Hard-Drive Cars Coming
There are some hard-driving automotive industry executives who will tell you that the future of the automobile lies in vehicles equipped with hard drives. In the United States, Chrysler is leading the way with the innovative MyGIG information and entertainment system, but around the world other manufacturers are jumping on the bandwagon. While providing convenient storage space like cubbies, consoles and cup holders was once where the competitive battle was won or lost, soon the same battle will be joined in terms of vehicles' data storage system. We're not far from the day when cars will not only have audio and video entertainment systems, but computer storage system will allow them to carry full music and movie libraries.
Vehicles have had CD players for more than two decades and more recently, DVD has come on the scene. But the future seems to reside with hard-disk storage, the preferred method of data storage and access for personal computers and flash memory, the "solid state" storage system often used in MP3 music players like iPod's Nano and Shuffle.
Consider, if you will, the features of the multi-faceted infotainment unit in the 2007 Chrysler Sebring. The Harmon/Kardon information, entertainment and safety navigation audio system features a 6.5-inch Thin Film Transistor (TFT) display with a touch-screen panel that can support 65,000 colors, providing a three-dimensional appearance to graphics and animation capability, as well as multiple font sizes and styles. The system follows voice-activated commands and includes features for music, sound, movies and personalized picture displays. At its heart is a 20-gigabyte hard disc drive that includes Music Juke Box for organizing music and pictures. Music, photos and movies can be loaded to the unit via a Universal Serial Bus (USB) connection that provides both MP3 connectivity and downloading of WMA, MP3 and JPEG files onto the hard drive. To make things even simpler, GraceNotes databasing is installed on the hard drive, providing song identification, including title, composer, artist and the system offers playlist creation capability to provide easy access to songs and other files.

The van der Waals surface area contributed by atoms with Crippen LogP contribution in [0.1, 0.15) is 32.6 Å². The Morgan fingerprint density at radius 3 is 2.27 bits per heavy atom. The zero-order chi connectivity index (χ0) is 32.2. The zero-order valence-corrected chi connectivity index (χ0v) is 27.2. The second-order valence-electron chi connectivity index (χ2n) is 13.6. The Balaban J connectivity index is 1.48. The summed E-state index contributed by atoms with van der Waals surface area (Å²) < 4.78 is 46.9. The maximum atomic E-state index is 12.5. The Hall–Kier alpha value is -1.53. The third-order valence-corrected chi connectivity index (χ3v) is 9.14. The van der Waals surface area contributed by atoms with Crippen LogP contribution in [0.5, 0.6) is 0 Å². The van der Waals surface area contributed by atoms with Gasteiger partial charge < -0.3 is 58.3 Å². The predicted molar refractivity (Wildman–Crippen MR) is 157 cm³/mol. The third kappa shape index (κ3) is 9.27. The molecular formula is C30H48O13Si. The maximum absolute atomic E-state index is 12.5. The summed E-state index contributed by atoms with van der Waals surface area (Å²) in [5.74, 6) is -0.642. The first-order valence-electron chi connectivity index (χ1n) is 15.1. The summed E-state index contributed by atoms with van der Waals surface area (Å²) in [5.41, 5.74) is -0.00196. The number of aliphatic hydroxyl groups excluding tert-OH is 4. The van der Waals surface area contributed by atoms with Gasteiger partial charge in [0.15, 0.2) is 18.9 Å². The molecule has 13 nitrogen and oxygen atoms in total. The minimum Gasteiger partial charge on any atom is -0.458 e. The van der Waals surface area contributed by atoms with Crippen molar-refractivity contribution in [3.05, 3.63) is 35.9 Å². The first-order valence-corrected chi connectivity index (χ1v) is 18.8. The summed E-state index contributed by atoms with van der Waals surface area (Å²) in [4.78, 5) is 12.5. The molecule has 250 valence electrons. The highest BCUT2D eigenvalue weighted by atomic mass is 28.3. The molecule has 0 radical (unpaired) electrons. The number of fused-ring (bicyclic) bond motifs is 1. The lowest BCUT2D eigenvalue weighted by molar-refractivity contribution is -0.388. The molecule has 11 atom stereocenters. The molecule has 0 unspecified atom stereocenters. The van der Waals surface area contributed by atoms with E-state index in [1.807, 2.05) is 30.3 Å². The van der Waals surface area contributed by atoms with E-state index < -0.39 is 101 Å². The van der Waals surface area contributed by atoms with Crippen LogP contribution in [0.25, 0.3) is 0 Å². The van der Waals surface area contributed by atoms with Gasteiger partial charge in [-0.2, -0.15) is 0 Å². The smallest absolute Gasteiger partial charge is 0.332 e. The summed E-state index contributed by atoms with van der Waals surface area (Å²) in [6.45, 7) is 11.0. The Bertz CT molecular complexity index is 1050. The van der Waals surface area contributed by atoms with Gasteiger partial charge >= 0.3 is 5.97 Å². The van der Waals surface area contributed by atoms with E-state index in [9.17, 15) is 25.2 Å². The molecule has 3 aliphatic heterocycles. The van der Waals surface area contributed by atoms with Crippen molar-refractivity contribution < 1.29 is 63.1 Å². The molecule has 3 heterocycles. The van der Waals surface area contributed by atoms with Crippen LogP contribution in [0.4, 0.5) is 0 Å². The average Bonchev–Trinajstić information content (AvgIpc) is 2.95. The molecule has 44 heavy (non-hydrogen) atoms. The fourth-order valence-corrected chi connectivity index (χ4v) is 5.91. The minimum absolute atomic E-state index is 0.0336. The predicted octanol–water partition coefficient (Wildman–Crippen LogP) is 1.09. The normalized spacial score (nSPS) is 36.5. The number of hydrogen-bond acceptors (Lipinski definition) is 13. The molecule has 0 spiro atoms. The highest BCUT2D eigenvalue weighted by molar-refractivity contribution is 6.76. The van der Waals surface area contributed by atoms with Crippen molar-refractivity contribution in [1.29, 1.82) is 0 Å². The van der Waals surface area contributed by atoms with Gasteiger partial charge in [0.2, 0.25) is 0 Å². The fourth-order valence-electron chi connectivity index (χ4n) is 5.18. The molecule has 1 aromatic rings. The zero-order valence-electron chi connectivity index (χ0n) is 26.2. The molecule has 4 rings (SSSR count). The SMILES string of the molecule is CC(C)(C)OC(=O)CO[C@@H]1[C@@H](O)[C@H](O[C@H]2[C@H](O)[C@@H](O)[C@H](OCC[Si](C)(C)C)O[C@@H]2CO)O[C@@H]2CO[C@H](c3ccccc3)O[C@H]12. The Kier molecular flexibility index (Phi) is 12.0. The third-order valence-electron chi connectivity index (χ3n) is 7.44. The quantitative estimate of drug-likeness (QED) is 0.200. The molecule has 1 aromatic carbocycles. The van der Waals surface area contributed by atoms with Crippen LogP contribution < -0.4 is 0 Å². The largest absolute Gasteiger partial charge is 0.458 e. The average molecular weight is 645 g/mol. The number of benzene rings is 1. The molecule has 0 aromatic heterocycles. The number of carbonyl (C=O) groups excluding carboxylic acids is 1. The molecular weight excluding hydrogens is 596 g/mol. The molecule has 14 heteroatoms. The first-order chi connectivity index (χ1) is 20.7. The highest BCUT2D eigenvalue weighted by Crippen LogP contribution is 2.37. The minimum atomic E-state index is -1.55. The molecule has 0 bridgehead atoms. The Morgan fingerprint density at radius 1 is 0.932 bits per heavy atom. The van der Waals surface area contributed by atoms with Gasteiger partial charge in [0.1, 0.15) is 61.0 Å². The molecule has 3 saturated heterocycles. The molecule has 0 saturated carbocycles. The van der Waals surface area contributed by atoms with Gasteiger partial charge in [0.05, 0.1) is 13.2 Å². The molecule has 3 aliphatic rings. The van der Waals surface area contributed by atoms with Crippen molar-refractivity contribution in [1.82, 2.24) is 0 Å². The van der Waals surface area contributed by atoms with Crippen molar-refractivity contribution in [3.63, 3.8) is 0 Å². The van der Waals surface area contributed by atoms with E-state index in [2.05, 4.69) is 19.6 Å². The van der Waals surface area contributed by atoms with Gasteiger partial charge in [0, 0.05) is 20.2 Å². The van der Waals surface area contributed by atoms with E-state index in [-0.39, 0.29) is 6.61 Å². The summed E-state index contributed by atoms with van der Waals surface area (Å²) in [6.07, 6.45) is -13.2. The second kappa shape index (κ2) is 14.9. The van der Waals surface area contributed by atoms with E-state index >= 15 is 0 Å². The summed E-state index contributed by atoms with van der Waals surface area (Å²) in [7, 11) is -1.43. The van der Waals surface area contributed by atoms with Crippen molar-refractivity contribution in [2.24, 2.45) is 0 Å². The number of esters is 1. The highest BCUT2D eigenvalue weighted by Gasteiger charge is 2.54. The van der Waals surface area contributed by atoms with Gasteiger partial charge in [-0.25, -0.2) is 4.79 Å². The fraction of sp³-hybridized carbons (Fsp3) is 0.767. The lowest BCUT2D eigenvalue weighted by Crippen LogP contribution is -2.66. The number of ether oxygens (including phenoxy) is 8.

Tired of listening to others? You can record yourself with voice memo recording. This allows a message (or song) of up to three-minutes long to be recorded using the microphone integrated into the rearview mirror. And if you tire of even listening to yourself, you can view movies when the car is in park on the multi-use navigation screen. So now your favorite drive-in movie can be anywhere you drive.
Automotive experts expect the market for such systems to grow exponentially in the next few years as consumers seek the functionality they enjoy with personal computers in their vehicle. Toshiba Corporation has already shipped more than four million automotive-grade hard drives, primarily for aftermarket installations. Telematics Research Group, Inc. (TRG) says there are 75 automotive models globally that will have factory-installed HDD systems in the coming months. More than a dozen of those are expected to be sold in North America.
So be prepared for endless runs and re-runs of "SpongeBob SquarePants" off your vehicle's hard-drive. You can take also take solace in the fact that you can have every record you ever owned aboard your car.
Driving Today Contributing Editor Tom Ripley writes about the automotive industry, popular and unpopular entertainment and the human condition from his home in Villeperce, France.